The option you choose is a business decision for the board to make in consultation with legal counsel. Once a decision is made, make sure you communicate it to the membership.

Rules Enforcement. Should we suspend parking rules? College kids are coming home, so there are lots of extra cars in the community. -Bob W.

RESPONSE: Earlier this week, Los Angeles indefinitely suspended parking tickets for street-sweeping violations. It would make sense for boards to suspend enforcement of rules that are somehow impacted by the coronavirus. Parking seems to be one of those rules. Boards need to be smart about how they handle this unprecedented crisis. They should not be heavy-handed and make the situation worse.

Kudos #1. Great effort Adrian during unprecedented times. Thank you. -Mike P.
 
Kudos #2. Just a quick note to you (and your team) to express my sincere thanks for all you are doing, through your newsletter updates, to keep our industry on the leading edge of this scary situation. Your comments, advice and humor are very helpful and informative. -DS
 

Teleconference Meeting. One of our associations has no onsite office and is a good distance from our management office. Every meeting place in town is closed down due to coronavirus. We have time-sensitive business to conduct but it is not executive session material, so we need an open meeting. Without a physical location to meet, could we hold an open meeting via teleconference or web ONLY? -Kevin K.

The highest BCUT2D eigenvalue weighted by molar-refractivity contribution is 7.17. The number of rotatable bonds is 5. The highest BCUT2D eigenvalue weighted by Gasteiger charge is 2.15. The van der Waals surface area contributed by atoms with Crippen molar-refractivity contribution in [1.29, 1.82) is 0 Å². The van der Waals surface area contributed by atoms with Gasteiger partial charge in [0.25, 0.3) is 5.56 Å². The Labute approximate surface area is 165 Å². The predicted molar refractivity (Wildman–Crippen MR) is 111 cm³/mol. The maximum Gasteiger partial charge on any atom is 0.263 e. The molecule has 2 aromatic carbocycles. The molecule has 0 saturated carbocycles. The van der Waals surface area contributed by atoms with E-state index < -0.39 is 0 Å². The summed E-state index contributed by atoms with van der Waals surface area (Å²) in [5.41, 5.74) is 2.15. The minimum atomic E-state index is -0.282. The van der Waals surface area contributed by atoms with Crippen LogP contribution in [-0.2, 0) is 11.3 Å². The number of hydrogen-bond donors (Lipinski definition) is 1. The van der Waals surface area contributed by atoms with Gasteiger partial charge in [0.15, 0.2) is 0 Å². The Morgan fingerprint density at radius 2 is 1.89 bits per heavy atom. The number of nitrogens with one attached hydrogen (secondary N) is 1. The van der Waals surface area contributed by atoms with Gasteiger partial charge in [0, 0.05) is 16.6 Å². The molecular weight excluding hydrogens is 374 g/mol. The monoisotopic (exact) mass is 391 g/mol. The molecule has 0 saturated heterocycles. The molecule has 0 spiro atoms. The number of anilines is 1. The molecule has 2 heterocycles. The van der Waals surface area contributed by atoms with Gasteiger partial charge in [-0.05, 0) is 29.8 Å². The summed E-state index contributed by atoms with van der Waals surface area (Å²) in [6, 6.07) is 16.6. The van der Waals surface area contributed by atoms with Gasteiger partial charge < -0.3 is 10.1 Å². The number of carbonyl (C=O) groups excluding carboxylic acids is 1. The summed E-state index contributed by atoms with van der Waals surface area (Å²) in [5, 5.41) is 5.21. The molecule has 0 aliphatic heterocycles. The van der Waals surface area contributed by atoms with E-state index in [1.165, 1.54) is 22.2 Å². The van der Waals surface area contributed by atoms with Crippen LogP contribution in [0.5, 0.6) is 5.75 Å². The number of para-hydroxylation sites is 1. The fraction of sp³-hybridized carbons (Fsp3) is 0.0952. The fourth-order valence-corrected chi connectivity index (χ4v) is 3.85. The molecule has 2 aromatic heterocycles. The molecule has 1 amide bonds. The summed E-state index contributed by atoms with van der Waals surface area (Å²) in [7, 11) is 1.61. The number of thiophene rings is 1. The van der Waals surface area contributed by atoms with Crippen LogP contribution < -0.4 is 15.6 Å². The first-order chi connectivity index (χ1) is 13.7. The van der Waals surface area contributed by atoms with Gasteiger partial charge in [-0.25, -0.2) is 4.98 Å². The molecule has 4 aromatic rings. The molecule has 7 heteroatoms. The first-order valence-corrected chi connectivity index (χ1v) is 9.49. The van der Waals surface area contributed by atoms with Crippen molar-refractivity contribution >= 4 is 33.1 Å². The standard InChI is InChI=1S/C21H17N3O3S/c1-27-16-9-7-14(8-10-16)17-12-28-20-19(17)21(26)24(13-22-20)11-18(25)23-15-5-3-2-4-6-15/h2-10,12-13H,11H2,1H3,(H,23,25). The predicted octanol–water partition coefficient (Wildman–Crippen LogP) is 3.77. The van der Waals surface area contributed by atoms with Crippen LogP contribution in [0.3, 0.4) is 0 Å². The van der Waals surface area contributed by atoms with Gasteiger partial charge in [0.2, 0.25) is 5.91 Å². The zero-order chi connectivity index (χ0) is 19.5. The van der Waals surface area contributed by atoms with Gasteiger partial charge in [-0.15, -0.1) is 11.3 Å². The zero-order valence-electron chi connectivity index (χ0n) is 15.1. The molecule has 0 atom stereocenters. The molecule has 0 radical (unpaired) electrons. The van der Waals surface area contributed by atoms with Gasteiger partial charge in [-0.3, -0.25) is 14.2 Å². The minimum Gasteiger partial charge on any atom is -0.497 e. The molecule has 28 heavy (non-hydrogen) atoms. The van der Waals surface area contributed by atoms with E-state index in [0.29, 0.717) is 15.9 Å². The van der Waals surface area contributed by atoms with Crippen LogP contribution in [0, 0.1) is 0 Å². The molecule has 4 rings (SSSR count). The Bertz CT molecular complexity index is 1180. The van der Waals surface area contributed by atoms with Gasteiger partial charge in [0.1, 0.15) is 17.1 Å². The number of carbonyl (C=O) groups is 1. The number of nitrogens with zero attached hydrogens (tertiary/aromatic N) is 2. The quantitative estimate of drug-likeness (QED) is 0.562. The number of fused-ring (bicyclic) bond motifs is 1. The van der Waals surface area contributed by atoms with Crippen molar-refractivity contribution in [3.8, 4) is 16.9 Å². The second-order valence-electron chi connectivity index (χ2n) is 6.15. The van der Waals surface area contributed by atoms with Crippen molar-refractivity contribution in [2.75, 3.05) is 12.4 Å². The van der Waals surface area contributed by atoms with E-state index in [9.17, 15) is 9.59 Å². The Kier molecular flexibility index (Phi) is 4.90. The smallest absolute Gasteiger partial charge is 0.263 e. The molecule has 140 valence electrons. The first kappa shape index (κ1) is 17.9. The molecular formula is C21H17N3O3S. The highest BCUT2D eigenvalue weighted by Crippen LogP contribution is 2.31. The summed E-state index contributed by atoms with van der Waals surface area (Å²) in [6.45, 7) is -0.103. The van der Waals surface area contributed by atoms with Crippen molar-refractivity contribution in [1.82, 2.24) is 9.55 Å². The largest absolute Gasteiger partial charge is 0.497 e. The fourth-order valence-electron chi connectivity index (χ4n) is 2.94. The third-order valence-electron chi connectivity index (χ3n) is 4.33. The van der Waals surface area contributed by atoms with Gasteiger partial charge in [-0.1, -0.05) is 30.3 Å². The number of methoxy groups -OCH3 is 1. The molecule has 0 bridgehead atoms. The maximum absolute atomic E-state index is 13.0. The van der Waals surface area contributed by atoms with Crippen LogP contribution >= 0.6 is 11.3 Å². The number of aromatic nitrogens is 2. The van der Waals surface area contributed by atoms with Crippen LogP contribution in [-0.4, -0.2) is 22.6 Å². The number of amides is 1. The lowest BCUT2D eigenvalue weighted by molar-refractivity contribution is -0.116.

RESPONSE: Yes, you can hold it via teleconference or web only--even if members object.

Online Platforms. Adrian, many of the online meeting platforms (zoom, skype, go to meeting etc.) have free versions that can easily handle a small board meeting, even allowing members to watch or listen, and contribute verbally or in a chat feature. This is FAR superior to a conference call. Some special rules may be needed as far as recognition, voting procedure etc. -James S.

Swimming Pool. If an association has a pool for the HOA community, what is your advice as to whether it should remain open? -Larry H.

RESPONSE: Close it.

Closed Gym. Thanks 4 all your hard work. Seems insane to close those things that keep us healthy? {i.e. our gym} People have been incredibly diligent in following protocol--the machines have never been cleaner. Many of our health depends on using this gym daily. I understand what is going on around us. Felt this needed to be said. -Bonnie J.

RESPONSE: Right now, stopping the spread of the virus is paramount. Let's hope it soon passes.

Gym/Spa/Pool. We are in the City of Los Angeles. The HOA maintains a gym and pool and spa. The pool is currently not heated and nobody uses it. However the spa is heated. Should the spa be turned off and the gym closed to the community? -Barry G.

RESPONSE: Yes. Some knucklehead will use the gym, catch the virus and sue the association. It seems unlikely they could win, but you would still have to defend the suit and it's unpredictable what juries will do.


 
Boards can contact us for friendly, professional advice.

Adrian J. Adams, Esq.
Founder & Managing Partner
ADAMS|STIRLING PLC